They essentially perform the same mechanics, helping your brakes work better. But mineral oil fluid is hydrophobic, meaning it doesn’t absorb water. Whereas the DOT fluid manages water better, and water will eventually find its way into the braking system. So if you look at it from this perspective, the DOT fluid might be your best choice.

However, if you’re into innovation and always looking for the next new thing, mineral oil fluid might be the best choice for you. Since specific regulations do not govern mineral oil fluids, they are continuously developing new and better braking fluids.

How Do You Know There Is Air in Your Brakes?

One thing you should keep in mind when it comes to the safety of your brakes is that the air getting into your brakes system is not good news. Since the braking system of hydraulic disc brakes uses fluids, air getting in will reduce the pressure and, in turn, make braking difficult. So how do you know if there is air in your brakes?

Well, there are a couple of signals, such as when you pull the brake lever, it might feel soft and squashy, and the braking will not feel as effective as it usually does. Luckily, this is a common occurrence, so it has a simple solution; the air needs to be removed from the braking system. Something that any local bike shop can do, or, if you’re the “do it yourself” type, a simple youtube tutorial should teach you how to do it effectively.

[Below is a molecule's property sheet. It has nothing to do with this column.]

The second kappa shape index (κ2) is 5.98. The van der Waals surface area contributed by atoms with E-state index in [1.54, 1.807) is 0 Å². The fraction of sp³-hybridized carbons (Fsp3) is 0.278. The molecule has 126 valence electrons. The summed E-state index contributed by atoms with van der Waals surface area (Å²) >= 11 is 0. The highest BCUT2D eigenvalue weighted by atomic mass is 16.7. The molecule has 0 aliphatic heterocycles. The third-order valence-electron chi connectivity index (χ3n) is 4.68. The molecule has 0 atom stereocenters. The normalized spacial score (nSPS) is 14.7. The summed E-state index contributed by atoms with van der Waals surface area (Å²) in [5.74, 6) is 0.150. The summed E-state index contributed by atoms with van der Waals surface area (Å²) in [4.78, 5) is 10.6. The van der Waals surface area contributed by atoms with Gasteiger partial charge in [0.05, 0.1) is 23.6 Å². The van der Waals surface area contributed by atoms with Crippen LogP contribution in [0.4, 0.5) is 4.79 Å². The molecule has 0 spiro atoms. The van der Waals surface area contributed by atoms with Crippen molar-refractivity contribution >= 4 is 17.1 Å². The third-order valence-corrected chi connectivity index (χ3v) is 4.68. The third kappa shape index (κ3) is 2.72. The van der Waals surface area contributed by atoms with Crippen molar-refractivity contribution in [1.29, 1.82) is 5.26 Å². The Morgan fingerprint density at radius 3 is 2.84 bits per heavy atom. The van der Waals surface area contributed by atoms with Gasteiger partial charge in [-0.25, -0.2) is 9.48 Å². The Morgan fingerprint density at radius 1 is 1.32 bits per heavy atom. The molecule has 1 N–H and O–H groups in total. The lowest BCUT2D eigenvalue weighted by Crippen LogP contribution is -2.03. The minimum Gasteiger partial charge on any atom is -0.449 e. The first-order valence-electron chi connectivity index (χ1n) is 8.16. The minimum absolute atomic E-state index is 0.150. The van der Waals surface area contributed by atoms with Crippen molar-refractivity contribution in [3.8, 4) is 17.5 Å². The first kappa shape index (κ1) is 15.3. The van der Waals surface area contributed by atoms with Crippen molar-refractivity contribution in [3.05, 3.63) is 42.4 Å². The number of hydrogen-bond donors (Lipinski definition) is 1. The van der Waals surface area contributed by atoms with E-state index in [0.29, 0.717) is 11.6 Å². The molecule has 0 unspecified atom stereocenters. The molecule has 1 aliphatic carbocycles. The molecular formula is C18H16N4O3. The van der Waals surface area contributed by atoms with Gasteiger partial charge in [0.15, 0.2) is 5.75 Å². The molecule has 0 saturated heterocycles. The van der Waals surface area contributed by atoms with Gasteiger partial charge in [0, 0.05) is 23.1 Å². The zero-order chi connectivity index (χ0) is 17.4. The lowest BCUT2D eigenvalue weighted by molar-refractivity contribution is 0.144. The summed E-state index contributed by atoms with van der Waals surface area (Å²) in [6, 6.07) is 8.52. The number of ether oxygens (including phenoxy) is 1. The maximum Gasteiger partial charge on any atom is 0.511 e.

Whichever bike brakes you decide to go for, and even the braking fluid, you have a clearer insight on the specifics of your bike. After reading this article, you can now proudly turn off your computer, go on a bike ride with your friends and teach them a thing or two about the spectacular mechanics of the bike braking system.